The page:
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Re: Recursively-generated Iterators

by runrig (Abbot)
on May 20, 2005 at 04:39 UTC ( #458851=note: print w/replies, xml ) Need Help??

in reply to Recursively-generated Iterators

I had my own idea of how to do it, and I came up with restartable iterators:
#!/usr/bin/perl use strict; use warnings; sub restartable_iter { my ($start, $end) = @_; sub { $start = shift if @_; return if $start > $end; $start++; } } sub choose_m_of_n_iter { my ($m, $n) = @_; my @iter; for my $i (0..($m-1)) { push @iter, restartable_iter($i, $n-$m+$i); } join_iter(@iter); } sub join_iter { my $it = shift; while ( my $tmp = shift ) { $it = append_iter( $it, $tmp ); } $it; } sub append_iter { my ($it1, $it2) = @_; my (@ret1, @ret2) = $it1->(); sub { return @ret1, @ret2 if @ret2 = $it2->(); return unless @ret1 = $it1->(); return @ret1, $it2->($ret1[-1]+1); } } my $iter = choose_m_of_n_iter(4, 10); while (my @arr = $iter->()) { print "@arr\n"; }

In the append iterator, when the second iterator is exhausted, it causes the first iterator to iterate, and then restarts the second iterator at the appropriate starting point.

Update:Unlike the other solutions, the solution above returns an array of indices instead of a set of elements from a list, but that's easy to adjust:

sub choose_n { my $n = shift; my @set = @_; my $iter = choose_m_of_n_iter($n, scalar(@set)); sub { @set[$iter->()]; } }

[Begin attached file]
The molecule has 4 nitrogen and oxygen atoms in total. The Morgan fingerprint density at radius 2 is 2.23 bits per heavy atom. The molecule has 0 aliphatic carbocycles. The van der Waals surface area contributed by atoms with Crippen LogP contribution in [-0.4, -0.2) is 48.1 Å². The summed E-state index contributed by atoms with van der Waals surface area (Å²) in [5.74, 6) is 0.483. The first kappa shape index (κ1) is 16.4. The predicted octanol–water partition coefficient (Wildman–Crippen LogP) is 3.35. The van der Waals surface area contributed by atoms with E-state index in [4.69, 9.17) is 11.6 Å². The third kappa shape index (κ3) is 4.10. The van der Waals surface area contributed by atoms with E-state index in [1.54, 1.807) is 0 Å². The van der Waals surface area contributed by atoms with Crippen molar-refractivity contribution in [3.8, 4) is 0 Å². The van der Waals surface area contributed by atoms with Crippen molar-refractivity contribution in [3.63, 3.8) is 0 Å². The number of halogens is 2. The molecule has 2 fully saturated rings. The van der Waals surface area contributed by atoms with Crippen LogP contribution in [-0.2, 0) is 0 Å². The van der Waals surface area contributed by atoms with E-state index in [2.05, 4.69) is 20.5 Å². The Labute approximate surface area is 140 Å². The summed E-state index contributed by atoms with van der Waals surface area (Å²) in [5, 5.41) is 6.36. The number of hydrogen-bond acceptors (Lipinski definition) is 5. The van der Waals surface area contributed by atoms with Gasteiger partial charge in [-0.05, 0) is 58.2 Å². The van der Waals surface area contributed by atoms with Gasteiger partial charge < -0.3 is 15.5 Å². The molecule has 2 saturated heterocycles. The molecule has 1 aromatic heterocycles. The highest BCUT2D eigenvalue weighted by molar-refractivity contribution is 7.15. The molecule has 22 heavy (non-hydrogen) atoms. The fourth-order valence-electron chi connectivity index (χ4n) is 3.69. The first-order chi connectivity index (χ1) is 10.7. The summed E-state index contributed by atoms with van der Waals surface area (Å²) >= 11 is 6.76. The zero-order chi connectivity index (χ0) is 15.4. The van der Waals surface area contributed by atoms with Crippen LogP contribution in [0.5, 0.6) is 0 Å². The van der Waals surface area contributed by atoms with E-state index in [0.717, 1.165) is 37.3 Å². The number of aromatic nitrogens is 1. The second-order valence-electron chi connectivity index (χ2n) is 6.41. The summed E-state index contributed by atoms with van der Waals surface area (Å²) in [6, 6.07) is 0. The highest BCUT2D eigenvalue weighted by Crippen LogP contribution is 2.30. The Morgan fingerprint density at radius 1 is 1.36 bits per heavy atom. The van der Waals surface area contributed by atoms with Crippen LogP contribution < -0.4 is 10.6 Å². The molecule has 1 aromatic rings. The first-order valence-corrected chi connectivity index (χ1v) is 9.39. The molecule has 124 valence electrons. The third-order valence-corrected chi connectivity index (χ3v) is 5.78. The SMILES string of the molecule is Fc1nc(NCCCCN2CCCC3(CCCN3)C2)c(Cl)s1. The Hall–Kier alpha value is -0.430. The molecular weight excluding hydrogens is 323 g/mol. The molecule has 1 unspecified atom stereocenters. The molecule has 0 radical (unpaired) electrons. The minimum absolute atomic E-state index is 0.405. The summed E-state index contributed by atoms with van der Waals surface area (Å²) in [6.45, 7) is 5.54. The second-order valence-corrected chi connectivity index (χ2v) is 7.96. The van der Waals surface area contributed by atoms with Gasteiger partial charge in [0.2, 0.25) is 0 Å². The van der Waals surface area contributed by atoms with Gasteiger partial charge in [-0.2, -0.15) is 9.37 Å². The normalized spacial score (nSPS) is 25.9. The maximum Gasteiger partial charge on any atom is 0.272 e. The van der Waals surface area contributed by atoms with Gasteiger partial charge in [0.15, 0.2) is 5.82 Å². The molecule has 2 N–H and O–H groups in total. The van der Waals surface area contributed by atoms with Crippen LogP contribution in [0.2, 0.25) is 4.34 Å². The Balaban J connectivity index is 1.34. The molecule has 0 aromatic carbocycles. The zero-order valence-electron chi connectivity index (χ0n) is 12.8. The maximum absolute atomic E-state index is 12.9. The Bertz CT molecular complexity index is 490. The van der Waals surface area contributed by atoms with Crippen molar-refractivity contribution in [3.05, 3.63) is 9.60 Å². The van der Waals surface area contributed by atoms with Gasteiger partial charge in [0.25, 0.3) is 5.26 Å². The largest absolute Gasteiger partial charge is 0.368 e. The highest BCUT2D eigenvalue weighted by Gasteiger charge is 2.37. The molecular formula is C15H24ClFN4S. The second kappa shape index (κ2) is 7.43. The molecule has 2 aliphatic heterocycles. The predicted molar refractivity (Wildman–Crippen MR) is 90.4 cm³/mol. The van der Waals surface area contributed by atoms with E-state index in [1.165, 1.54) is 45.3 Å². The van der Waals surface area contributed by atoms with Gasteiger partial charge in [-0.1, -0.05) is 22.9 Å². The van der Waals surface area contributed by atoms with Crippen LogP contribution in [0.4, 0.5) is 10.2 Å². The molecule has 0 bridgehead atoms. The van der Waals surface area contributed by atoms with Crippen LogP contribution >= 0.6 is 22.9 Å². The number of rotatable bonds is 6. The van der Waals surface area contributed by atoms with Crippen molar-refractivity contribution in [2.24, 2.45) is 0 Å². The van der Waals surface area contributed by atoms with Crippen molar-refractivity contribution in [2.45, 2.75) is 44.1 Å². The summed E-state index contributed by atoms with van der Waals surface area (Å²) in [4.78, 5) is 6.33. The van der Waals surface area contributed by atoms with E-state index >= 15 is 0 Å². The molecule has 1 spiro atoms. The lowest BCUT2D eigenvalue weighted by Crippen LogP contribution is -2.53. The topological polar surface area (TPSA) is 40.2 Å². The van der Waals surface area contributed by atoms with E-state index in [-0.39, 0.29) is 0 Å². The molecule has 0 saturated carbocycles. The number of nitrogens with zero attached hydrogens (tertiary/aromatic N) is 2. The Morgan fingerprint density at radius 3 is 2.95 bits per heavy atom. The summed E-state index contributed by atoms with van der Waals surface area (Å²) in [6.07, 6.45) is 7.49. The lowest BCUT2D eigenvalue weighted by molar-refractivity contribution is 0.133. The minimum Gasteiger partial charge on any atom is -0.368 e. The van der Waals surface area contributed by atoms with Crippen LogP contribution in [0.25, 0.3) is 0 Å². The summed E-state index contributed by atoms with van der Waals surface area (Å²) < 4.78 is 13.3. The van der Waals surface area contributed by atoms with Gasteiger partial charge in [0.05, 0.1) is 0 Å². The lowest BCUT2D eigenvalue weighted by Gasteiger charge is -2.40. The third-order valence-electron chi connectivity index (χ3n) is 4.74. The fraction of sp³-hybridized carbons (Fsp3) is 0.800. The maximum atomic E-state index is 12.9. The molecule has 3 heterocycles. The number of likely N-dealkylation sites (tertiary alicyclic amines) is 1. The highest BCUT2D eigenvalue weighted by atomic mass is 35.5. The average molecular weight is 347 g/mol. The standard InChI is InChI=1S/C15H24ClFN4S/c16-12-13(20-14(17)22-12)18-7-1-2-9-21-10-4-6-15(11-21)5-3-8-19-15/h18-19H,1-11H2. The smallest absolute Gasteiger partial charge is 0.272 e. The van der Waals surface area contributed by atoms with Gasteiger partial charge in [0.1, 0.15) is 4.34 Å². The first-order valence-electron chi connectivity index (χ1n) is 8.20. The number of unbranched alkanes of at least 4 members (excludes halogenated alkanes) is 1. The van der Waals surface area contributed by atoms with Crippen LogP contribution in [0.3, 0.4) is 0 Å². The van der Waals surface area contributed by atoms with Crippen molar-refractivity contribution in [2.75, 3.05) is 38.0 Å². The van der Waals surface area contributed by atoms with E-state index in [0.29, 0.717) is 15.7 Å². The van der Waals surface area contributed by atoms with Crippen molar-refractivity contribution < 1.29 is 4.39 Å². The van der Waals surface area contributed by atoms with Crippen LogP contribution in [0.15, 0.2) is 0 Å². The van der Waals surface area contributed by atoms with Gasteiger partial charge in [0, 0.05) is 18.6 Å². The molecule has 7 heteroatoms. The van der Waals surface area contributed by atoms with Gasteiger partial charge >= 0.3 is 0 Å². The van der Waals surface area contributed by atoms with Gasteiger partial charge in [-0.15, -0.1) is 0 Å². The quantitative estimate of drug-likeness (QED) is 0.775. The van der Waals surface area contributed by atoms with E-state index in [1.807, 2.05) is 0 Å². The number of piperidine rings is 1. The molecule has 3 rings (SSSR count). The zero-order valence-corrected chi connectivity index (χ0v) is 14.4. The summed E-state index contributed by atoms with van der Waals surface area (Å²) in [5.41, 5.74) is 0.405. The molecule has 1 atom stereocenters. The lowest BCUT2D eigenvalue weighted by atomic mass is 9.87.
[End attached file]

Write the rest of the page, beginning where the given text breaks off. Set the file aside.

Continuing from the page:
Update: Simplified code. Which may or may not be a good thing :-)

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Re^2: Recursively-generated Iterators
by Roy Johnson (Monsignor) on May 23, 2005 at 17:11 UTC
    I was not able to figure out what your strategy is. Could you describe what a restartable iterator is, and what problem it addresses?

    Caution: Contents may have been coded under pressure.
      Could you describe what a restartable iterator is, and what problem it addresses?

      Well, I made up the name (and so maybe it's a badly chosen name), but what I mean is, an iterator whose behaviour you can modify after it has already started (in this case, it's a simple iterator, but I can restart it at any point each time it is exhausted). In iterating over the result set, I noticed that in choosing M out of a set of N objects (in a normal nested for loop way), the inner most loop would iterate from M to N, then from M+1 to N, then M+2 to N, etc (down to N to N), while the next outer loop would iterate from M-1 to N-1, then from M to N-1, then M+1 to N-1, etc. The outer most loop just iterates from 1 to N-M+1 (assuming the array index starts at 1, though in above program it starts at zero).

      That was the basic pattern at first, but it was more complicated eventually, because the first time that the innermost iterator got down to the "N to N" iteration, it would have to restart at M+1 at the next iteration. So I thought it might be easier to construct an iterator that could tell the next "inner" iterator where to start (the ending point is always the same for each iterator in this case). The iterators I've seen so far return a function that accepts no arguments, but in my "restartable_iter()", it returns a function that can accept a new starting point.

      This, of course, is not a generic solution for all iteration problems, because one iterator must be aware of how to tell the next iterator in line what to do. But it was fun to come up with.

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